Link road plans ‘kick in teeth’ say Tong-Fulneck Valley green belt campaigners

Tong-Fulneck valley, Pudsey

Bradford Council has been criticised for moving ahead with plans for a link road – which could unlock new large-scale housing development in the green belt between Bradford and Pudsey.

The local Green Party has accused the Council of “acting like a dictatorship” over plans for a new £64 million road that will link the Westgate Hill roundabout with the East of the city.

The aim is to reduce congestion on Tong Street and the Holme Wood Area, as well as “unlocking” sites for future development, sparking concerns on the impact on the green belt bordering Tong Village and the Fulneck area of Pudsey.

The Tong and Fulneck Valley Association fears up to 2,500 new houses could be built in the greenbelt between Bradford and West Leeds.

In July a Bradford Council scrutiny committee raised concerns about the plans during a meeting.

But the Council and West Yorkshire Combined Authority are still pushing forward with the plans, which has raised the ire of the Green Party.

However, the Council has claimed that when the item went before the Regeneration and Environment Scrutiny Committee in July, it was just for members to comment on the procurement strategy to appointment of a suitably qualified consultant – not to decide whether the road goes ahead or not.

Green Party representative Matt Edwards has said: “Bradford Council should not be wasting tax payers’ money on a scheme that may not see the light of day. Instead of trying to push this through undemocratically, the executive need to listen to this committee and the thousands of local people who objected. They need to sit down and come up with a real plan to make things better for people living in the area that will reduce traffic, not just move it around.”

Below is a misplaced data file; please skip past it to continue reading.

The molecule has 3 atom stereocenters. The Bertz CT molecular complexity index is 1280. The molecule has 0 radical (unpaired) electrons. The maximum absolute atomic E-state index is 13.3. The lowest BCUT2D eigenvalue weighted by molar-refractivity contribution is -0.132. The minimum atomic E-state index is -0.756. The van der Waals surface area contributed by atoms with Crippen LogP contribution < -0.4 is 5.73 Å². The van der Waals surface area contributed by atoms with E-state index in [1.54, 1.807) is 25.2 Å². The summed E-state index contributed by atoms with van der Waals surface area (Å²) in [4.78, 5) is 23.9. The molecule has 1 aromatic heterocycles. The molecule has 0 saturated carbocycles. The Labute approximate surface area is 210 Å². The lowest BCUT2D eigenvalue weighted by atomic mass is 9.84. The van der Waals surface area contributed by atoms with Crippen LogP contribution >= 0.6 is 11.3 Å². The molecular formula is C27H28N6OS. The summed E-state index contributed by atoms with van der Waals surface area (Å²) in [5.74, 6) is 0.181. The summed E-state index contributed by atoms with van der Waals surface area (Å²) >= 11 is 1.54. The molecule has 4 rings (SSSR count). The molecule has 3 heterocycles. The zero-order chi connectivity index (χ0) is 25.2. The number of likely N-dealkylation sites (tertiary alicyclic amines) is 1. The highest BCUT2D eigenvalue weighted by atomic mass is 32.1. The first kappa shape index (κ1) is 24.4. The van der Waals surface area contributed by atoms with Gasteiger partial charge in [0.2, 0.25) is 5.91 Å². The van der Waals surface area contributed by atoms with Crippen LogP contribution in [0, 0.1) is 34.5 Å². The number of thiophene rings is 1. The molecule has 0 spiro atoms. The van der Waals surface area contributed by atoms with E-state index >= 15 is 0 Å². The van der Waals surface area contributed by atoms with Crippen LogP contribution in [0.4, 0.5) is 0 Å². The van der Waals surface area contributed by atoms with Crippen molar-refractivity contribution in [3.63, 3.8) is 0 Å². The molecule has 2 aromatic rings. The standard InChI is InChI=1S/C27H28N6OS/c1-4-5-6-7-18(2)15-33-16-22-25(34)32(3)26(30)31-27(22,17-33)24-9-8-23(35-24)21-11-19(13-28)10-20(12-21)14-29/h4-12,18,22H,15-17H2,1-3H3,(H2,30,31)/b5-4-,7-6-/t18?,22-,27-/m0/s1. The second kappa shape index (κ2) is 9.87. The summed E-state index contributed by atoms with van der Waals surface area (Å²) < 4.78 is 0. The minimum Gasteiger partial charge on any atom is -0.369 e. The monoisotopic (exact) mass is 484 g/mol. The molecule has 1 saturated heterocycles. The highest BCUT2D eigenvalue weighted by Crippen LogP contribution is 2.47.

Councillor Martin Love (Shipley Ward), who voted against the plans has said:

“It is clear that this road is not wanted. Road building schemes generate more car journeys, creating a vicious cycle.

“Hundreds of people across South Bradford and the West side of Leeds have opposed these plans. The committee responsible for the environment has opposed these plans.

“What more does the Labour Group want to hear before they drop these plans?”

tong fulneck valley opposition bramley park
An objector at Bramley Parkrun last week. Photo: Simon Cullingworth

Julia McGoldrick, from the Tong and Fulneck Valley Association, added:

“This is a kick in the teeth for all the local people who want to see this precious area of green space between two of the country’s largest cities protected for future generations.

“We all know that Bradford Labour have been trying to force this road through because it will mean they see 2,500 houses built in the valley.

“This part of Bradford just cannot cope with this level of housing development. Any benefits for traffic will be cancelled out completely by the massive influx of new cars in the area.”

Councillor Alex Ross-Shaw, Executive for Regeneration, Planning and Transport, said:

“A potential access road in south Bradford is just one of a wide range of transport projects we’re looking at for the Bradford district, including high-speed rail through the city centre and mass transit for the region, both of which would be hugely transformative for sustainable

“I think the Green Party misunderstand the process and how it works. At all times we’ve followed due process for the potential access road. The remit of the scrutiny committee was purely to comment on the procurement, as all contracts over £2m go to committee.